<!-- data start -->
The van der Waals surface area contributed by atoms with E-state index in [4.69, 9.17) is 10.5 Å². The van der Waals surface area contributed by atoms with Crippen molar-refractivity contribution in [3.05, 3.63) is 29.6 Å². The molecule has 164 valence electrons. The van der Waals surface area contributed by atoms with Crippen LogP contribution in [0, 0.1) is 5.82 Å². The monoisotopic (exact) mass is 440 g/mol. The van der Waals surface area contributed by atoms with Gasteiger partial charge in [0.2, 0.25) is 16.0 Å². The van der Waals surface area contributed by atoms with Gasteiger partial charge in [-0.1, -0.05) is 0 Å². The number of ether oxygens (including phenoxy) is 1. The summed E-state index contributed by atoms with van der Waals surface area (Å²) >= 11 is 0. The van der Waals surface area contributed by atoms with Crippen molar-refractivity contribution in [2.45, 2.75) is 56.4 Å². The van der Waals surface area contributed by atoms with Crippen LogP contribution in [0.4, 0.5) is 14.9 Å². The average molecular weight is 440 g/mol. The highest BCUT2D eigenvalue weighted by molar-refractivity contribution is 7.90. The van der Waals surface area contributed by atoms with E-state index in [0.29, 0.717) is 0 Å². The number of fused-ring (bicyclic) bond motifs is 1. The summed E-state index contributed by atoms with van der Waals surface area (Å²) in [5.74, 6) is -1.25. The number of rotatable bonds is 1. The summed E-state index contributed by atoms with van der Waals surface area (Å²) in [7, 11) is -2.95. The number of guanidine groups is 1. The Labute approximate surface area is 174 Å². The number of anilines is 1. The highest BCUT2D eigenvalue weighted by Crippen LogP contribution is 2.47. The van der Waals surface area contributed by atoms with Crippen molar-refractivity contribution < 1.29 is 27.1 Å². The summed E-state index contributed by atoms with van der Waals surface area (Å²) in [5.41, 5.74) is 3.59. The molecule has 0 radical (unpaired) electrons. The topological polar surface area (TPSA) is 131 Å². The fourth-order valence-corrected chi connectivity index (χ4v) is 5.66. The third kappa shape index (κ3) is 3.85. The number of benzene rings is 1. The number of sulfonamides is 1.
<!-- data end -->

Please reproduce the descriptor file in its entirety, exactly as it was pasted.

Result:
The van der Waals surface area contributed by atoms with E-state index in [4.69, 9.17) is 10.5 Å². The van der Waals surface area contributed by atoms with Crippen molar-refractivity contribution in [3.05, 3.63) is 29.6 Å². The molecule has 164 valence electrons. The van der Waals surface area contributed by atoms with Crippen LogP contribution in [0, 0.1) is 5.82 Å². The monoisotopic (exact) mass is 440 g/mol. The van der Waals surface area contributed by atoms with Gasteiger partial charge in [0.2, 0.25) is 16.0 Å². The van der Waals surface area contributed by atoms with Gasteiger partial charge in [-0.1, -0.05) is 0 Å². The number of ether oxygens (including phenoxy) is 1. The summed E-state index contributed by atoms with van der Waals surface area (Å²) >= 11 is 0. The van der Waals surface area contributed by atoms with Crippen molar-refractivity contribution in [2.45, 2.75) is 56.4 Å². The van der Waals surface area contributed by atoms with Crippen LogP contribution in [0.4, 0.5) is 14.9 Å². The average molecular weight is 440 g/mol. The highest BCUT2D eigenvalue weighted by molar-refractivity contribution is 7.90. The van der Waals surface area contributed by atoms with E-state index in [0.29, 0.717) is 0 Å². The number of fused-ring (bicyclic) bond motifs is 1. The summed E-state index contributed by atoms with van der Waals surface area (Å²) in [5.74, 6) is -1.25. The number of rotatable bonds is 1. The summed E-state index contributed by atoms with van der Waals surface area (Å²) in [7, 11) is -2.95. The number of guanidine groups is 1. The Labute approximate surface area is 174 Å². The number of anilines is 1. The highest BCUT2D eigenvalue weighted by Crippen LogP contribution is 2.47. The van der Waals surface area contributed by atoms with Crippen molar-refractivity contribution < 1.29 is 27.1 Å². The summed E-state index contributed by atoms with van der Waals surface area (Å²) in [5.41, 5.74) is 3.59. The molecule has 0 radical (unpaired) electrons. The topological polar surface area (TPSA) is 131 Å². The fourth-order valence-corrected chi connectivity index (χ4v) is 5.66. The third kappa shape index (κ3) is 3.85. The number of benzene rings is 1. The number of sulfonamides is 1.